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Dragovich v. United States Department of Treasury

United States District Court, N.D. California

December 4, 2014

MICHAEL DRAGOVICH, et al., on behalf of themselves and all others similarly situated, Plaintiffs,
v.
UNITED STATES DEPARTMENT OF THE TREASURY, et al., Defendants.

ORDER DENYING PLAINTIFFS' MOTIONS (1) FOR CLASS NOTICE; (2) FOR ADDITIONAL REMEDIES; (3) FOR LEAVE TO SUPPLEMENT THE COMPLAINT; (4) FOR SUMMARY ADJUDICATION; AND (5) TO COMPEL DISCOVERY, AND GRANTING FEDERAL AND STATE DEFENDANTS' CROSS-MOTIONS FOR SUMMARY JUDGMENT (DKT NO. 185)

CLAUDIA WILKEN, District Judge.

Currently before the Court are Plaintiffs' motions (1) for class notice; (2) for additional remedies; (3) for leave to supplement the complaint; (4) for summary adjudication; and (5) to compel limited discovery from State Defendants. State Defendants and Federal Defendants oppose the motions. In addition, State Defendants cross-move for partial summary judgment as to the two 42 U.S.C. § 1983 claims against them and Federal Defendants cross-move for summary judgment regarding Plaintiffs' substantive due process and equal protection claims brought on behalf of the domestic-partner class members. Having considered the parties' papers and oral argument on the matter, the Court DENIES Plaintiffs' motions and GRANTS Defendants' cross-motions. Docket No. 185.

BACKGROUND

The Court's prior orders outline the relevant factual and statutory background at length. This order provides only a brief summary of the background relevant to the resolution of the instant motions.

I. Long-term Care Insurance and the Challenged Provisions

Plaintiffs are California public employees and their same-sex spouses and registered domestic partners, who are in long-term committed relationships recognized and protected under California law. As explained in this Court's previous orders, CalPERS provides retirement and health benefits, including long-term care insurance, to many of the state's public employees and retirees and their families. Long-term care insurance provides coverage when a person needs assistance with basic activities of living due to injury, old age, or severe impairments related to chronic illnesses, such as Alzheimer's disease.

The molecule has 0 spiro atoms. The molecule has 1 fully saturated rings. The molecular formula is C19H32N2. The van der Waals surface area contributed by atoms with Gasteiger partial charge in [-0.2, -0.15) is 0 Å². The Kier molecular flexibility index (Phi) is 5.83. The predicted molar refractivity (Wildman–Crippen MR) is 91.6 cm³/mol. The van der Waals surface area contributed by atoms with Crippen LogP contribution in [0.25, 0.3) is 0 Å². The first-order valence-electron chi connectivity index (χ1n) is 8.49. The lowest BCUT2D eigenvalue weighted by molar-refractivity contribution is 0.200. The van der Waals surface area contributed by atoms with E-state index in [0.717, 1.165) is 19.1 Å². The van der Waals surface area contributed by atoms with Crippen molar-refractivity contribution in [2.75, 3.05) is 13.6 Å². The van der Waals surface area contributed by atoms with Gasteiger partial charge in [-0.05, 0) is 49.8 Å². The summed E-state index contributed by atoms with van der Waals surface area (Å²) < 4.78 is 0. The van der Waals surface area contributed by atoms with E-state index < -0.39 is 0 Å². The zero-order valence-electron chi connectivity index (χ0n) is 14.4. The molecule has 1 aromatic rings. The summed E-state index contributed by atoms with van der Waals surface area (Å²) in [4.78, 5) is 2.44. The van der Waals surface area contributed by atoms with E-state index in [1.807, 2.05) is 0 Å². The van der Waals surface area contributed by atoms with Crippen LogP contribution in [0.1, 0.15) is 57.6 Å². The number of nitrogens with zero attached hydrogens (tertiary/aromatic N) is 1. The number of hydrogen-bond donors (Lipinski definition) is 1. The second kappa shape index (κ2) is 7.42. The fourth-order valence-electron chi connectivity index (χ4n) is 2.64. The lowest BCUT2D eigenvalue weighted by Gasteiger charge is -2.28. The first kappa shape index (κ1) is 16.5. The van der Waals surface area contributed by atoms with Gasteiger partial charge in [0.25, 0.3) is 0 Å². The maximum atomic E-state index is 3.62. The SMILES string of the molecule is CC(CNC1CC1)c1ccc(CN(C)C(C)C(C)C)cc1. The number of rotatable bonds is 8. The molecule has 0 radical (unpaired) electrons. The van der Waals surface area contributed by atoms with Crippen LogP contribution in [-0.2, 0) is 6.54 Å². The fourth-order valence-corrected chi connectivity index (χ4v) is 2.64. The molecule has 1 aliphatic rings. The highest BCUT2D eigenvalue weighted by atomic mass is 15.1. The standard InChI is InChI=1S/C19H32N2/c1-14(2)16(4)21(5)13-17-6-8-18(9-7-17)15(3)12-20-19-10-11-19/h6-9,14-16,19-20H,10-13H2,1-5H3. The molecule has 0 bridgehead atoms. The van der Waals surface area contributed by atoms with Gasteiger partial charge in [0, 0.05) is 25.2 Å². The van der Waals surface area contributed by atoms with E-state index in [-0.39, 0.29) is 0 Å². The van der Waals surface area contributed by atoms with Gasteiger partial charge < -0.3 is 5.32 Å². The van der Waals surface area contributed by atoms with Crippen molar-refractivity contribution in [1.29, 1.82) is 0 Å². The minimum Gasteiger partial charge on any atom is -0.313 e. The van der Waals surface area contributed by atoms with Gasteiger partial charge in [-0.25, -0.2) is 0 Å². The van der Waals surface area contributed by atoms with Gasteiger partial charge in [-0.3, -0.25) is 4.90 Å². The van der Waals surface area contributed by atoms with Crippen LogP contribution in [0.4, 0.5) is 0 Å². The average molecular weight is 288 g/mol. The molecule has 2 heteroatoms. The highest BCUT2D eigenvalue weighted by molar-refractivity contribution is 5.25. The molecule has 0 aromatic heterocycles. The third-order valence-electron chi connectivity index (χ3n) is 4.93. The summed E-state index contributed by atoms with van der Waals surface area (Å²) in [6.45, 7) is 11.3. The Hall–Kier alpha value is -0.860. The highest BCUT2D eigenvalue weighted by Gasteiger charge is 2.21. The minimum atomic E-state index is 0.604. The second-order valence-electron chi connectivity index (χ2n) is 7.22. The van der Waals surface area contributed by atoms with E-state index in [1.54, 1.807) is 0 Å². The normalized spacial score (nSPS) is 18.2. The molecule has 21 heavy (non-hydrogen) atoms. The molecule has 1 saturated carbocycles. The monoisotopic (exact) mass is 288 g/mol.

In 1996, Congress passed the Defense of Marriage Act (DOMA), which, among other things, defined the terms "spouse" and "marriage" for federal law purposes in a manner limiting them to heterosexual couples. As amended by § 3 of the DOMA, the United States Code provides,

In determining the meaning of any Act of Congress, or of any ruling, regulation, or interpretation of the various administrative bureaus and agencies of the United States, the word "marriage" means only a legal union between one man and one woman as husband and wife, and the word "spouse" refers only to a person of the opposite sex who is a husband or a wife.

1 U.S.C. § 7.

Title 26 U.S.C. § 7702B(f) was also enacted in 1996, as part of the Health Insurance Portability and Accountability Act (HIPAA), providing favorable federal tax treatment to participants in qualified state-maintained long-term care insurance plans for state employees. 26 U.S.C. § 7702B(f). Currently, the CalPERS long-term care insurance program is a qualified state-maintained plan pursuant to § 7702B(f).

Section 7702B(f)(2) disqualifies a state-maintained plan from favorable tax treatment if it provides coverage to individuals other than those specified under its subparagraph (C). The list of eligible individuals in § 7702B(f)(2)(C) includes state employees and former employees, their spouses, and individuals bearing a relationship to the employees or spouses which is described in subparagraphs (A) through (G) of 26 U.S.C. § 152(d)(2). Id.

Section 152(d)(2), the part of the tax code from which subparagraph (C) draws its list of eligible relatives, defines the relatives for whom a taxpayer may claim a dependent exemption. See 26 U.S.C. §§ 151-52. Section 152(d)(2), subparagraphs (A) through (H), identifies the following individuals as "qualifying relatives" for the dependent exemption:

(A) A child or a descendant of a child.
(B) A brother, sister, stepbrother, or stepsister.
(C) The father or mother, or an ancestor of either.
(D) A stepfather or stepmother.
(E) A son or daughter of a brother or sister of the taxpayer.
(F) A brother or sister of the father or mother of the taxpayer.
(G) A son-in-law, daughter-in-law, father-in-law, mother-in-law, brother-in-law, or sister-in-law.
(H) An individual... who, for the taxable year of the taxpayer, has the same principal place of abode as the taxpayer and is a ...

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